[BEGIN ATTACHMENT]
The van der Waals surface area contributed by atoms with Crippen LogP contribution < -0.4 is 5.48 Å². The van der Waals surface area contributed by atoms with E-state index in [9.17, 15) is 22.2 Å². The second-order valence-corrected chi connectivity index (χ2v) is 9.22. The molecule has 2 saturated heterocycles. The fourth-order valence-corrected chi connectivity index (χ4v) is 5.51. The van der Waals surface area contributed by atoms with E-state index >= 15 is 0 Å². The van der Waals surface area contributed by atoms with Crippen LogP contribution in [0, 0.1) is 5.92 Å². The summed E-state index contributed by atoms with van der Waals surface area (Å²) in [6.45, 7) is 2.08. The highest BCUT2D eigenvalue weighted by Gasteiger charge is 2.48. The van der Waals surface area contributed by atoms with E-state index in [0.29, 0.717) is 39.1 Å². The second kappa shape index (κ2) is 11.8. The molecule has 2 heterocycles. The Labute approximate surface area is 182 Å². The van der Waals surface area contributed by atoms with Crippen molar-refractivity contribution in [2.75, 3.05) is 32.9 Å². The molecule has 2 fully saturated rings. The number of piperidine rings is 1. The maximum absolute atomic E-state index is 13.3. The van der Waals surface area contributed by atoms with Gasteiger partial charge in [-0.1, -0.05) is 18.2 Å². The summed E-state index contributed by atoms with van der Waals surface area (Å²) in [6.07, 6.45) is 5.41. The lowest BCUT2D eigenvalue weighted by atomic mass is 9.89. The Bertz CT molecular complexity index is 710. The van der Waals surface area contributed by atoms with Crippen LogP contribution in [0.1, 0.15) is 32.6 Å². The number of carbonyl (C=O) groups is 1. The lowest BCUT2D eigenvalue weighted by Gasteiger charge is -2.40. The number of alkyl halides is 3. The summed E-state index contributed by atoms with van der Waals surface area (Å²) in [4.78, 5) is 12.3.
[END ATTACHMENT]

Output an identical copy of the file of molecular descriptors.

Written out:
The van der Waals surface area contributed by atoms with Crippen LogP contribution < -0.4 is 5.48 Å². The van der Waals surface area contributed by atoms with E-state index in [9.17, 15) is 22.2 Å². The second-order valence-corrected chi connectivity index (χ2v) is 9.22. The molecule has 2 saturated heterocycles. The fourth-order valence-corrected chi connectivity index (χ4v) is 5.51. The van der Waals surface area contributed by atoms with E-state index >= 15 is 0 Å². The van der Waals surface area contributed by atoms with Crippen LogP contribution in [0, 0.1) is 5.92 Å². The summed E-state index contributed by atoms with van der Waals surface area (Å²) in [6.45, 7) is 2.08. The highest BCUT2D eigenvalue weighted by Gasteiger charge is 2.48. The van der Waals surface area contributed by atoms with E-state index in [0.29, 0.717) is 39.1 Å². The second kappa shape index (κ2) is 11.8. The molecule has 2 heterocycles. The Labute approximate surface area is 182 Å². The van der Waals surface area contributed by atoms with Crippen molar-refractivity contribution in [2.75, 3.05) is 32.9 Å². The molecule has 2 fully saturated rings. The number of piperidine rings is 1. The maximum absolute atomic E-state index is 13.3. The van der Waals surface area contributed by atoms with Gasteiger partial charge in [-0.1, -0.05) is 18.2 Å². The summed E-state index contributed by atoms with van der Waals surface area (Å²) in [6.07, 6.45) is 5.41. The lowest BCUT2D eigenvalue weighted by atomic mass is 9.89. The Bertz CT molecular complexity index is 710. The van der Waals surface area contributed by atoms with Crippen LogP contribution in [0.1, 0.15) is 32.6 Å². The number of carbonyl (C=O) groups is 1. The lowest BCUT2D eigenvalue weighted by Gasteiger charge is -2.40. The number of alkyl halides is 3. The summed E-state index contributed by atoms with van der Waals surface area (Å²) in [4.78, 5) is 12.3.